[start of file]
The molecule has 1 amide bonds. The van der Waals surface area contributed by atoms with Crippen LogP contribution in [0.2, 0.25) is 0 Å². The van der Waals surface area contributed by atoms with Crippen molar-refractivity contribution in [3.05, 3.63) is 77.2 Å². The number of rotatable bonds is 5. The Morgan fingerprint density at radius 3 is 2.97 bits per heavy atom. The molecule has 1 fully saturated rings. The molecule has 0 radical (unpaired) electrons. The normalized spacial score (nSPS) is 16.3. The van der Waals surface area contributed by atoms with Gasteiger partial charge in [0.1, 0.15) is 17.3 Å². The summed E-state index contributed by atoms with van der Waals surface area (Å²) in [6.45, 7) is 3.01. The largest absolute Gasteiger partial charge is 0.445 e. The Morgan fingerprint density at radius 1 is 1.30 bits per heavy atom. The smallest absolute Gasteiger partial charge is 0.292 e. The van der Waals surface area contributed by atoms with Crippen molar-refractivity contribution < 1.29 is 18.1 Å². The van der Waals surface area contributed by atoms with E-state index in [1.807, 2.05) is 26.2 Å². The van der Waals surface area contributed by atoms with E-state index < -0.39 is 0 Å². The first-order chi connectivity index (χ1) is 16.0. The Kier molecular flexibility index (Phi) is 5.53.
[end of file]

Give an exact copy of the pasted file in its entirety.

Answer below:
The molecule has 1 amide bonds. The van der Waals surface area contributed by atoms with Crippen LogP contribution in [0.2, 0.25) is 0 Å². The van der Waals surface area contributed by atoms with Crippen molar-refractivity contribution in [3.05, 3.63) is 77.2 Å². The number of rotatable bonds is 5. The Morgan fingerprint density at radius 3 is 2.97 bits per heavy atom. The molecule has 1 fully saturated rings. The molecule has 0 radical (unpaired) electrons. The normalized spacial score (nSPS) is 16.3. The van der Waals surface area contributed by atoms with Gasteiger partial charge in [0.1, 0.15) is 17.3 Å². The summed E-state index contributed by atoms with van der Waals surface area (Å²) in [6.45, 7) is 3.01. The largest absolute Gasteiger partial charge is 0.445 e. The Morgan fingerprint density at radius 1 is 1.30 bits per heavy atom. The smallest absolute Gasteiger partial charge is 0.292 e. The van der Waals surface area contributed by atoms with Crippen molar-refractivity contribution < 1.29 is 18.1 Å². The van der Waals surface area contributed by atoms with E-state index in [1.807, 2.05) is 26.2 Å². The van der Waals surface area contributed by atoms with E-state index < -0.39 is 0 Å². The first-order chi connectivity index (χ1) is 16.0. The Kier molecular flexibility index (Phi) is 5.53.